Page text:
Sunday, 10 February 2019
Harry Lines: Origen of Alexandria: Scripture as the guide to its own exegesis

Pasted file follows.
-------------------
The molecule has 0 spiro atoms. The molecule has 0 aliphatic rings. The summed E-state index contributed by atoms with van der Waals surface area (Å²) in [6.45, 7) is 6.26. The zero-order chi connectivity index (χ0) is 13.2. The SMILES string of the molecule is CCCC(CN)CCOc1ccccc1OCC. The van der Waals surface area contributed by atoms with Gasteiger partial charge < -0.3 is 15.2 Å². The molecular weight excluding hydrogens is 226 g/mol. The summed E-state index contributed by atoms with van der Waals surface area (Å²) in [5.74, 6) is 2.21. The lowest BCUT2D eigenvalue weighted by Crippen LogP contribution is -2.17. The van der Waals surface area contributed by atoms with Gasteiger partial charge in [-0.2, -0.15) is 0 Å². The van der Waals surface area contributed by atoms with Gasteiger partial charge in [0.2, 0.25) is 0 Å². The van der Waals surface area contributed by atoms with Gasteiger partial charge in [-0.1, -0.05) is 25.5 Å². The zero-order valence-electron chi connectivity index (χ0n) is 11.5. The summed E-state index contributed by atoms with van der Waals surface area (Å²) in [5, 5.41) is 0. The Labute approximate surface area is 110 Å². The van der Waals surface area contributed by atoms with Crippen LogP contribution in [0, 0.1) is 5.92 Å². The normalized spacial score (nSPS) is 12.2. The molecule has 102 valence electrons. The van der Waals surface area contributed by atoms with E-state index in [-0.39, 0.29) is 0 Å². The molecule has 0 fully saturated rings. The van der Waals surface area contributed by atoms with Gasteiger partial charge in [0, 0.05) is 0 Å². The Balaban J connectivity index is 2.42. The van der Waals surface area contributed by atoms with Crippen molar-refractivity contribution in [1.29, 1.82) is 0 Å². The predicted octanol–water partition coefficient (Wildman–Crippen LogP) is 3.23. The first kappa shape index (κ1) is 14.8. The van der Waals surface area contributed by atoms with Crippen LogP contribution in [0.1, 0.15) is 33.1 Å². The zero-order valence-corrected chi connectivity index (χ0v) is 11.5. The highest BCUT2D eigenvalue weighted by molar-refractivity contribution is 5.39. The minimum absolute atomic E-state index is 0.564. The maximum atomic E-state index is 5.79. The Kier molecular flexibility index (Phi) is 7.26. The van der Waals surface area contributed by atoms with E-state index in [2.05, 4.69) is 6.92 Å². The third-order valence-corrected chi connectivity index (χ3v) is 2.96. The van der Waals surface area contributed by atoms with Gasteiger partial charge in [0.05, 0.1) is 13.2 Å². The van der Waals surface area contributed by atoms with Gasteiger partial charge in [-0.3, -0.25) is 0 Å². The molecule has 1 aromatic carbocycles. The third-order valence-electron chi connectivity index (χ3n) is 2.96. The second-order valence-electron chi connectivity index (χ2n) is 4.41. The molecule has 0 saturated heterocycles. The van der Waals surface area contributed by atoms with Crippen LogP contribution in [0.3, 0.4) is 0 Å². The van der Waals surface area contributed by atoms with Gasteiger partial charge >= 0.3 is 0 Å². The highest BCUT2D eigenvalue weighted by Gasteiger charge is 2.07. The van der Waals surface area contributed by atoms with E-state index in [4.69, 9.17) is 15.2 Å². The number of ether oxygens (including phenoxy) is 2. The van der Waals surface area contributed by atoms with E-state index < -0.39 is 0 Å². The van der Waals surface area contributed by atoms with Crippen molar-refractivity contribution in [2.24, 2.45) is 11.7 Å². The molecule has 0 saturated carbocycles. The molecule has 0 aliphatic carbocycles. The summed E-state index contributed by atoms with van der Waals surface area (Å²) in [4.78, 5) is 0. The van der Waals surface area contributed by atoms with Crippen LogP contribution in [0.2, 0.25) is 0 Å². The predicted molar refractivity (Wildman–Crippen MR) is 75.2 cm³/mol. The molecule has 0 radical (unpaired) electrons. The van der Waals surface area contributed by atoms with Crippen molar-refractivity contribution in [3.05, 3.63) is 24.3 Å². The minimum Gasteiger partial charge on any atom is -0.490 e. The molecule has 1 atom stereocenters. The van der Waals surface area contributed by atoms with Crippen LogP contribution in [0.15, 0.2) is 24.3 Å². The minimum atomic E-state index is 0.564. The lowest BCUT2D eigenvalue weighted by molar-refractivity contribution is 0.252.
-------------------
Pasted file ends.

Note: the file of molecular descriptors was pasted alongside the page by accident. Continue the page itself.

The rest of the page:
As the foremost proponent of an ‘allegorical’ method of reading Scripture, Origen’s understanding of the text as a well of hidden secrets has received plentiful scholarly attention. In this paper, I intend to outline the way in which Origen believes Scripture to teach its reader the means of its own exegesis. This will primarily involve an investigation of Origen's understanding of parables and proverbial sayings in Contra Celsum. My assessment will focus on the distinction in Origen’s conceptualization between what may be termed supernatural gifts and natural faculties, between grace given by God and knowledge attained by the mind’s own capabilities, a distinction that I suggest reflects his distinction between divine and human wisdom. Scripture, as the divine will in human words, requires its reader to be capable in both. Thus, the reading of Scripture provides spiritual grace which enlarges one’s spiritual capacities, enabling one to receive further spiritual enlightenment. However, conceptually though not de facto distinct, Scripture also sharpens the mind’s ability to decipher signs and linguistic forms, quite apart from the spiritual enlargement of the soul. That Scripture provides the means of its own exegesis is important in providing Origen justification in believing Christianity to be its own self-sustaining belief system, even where his methods clearly draw from philosophical traditions.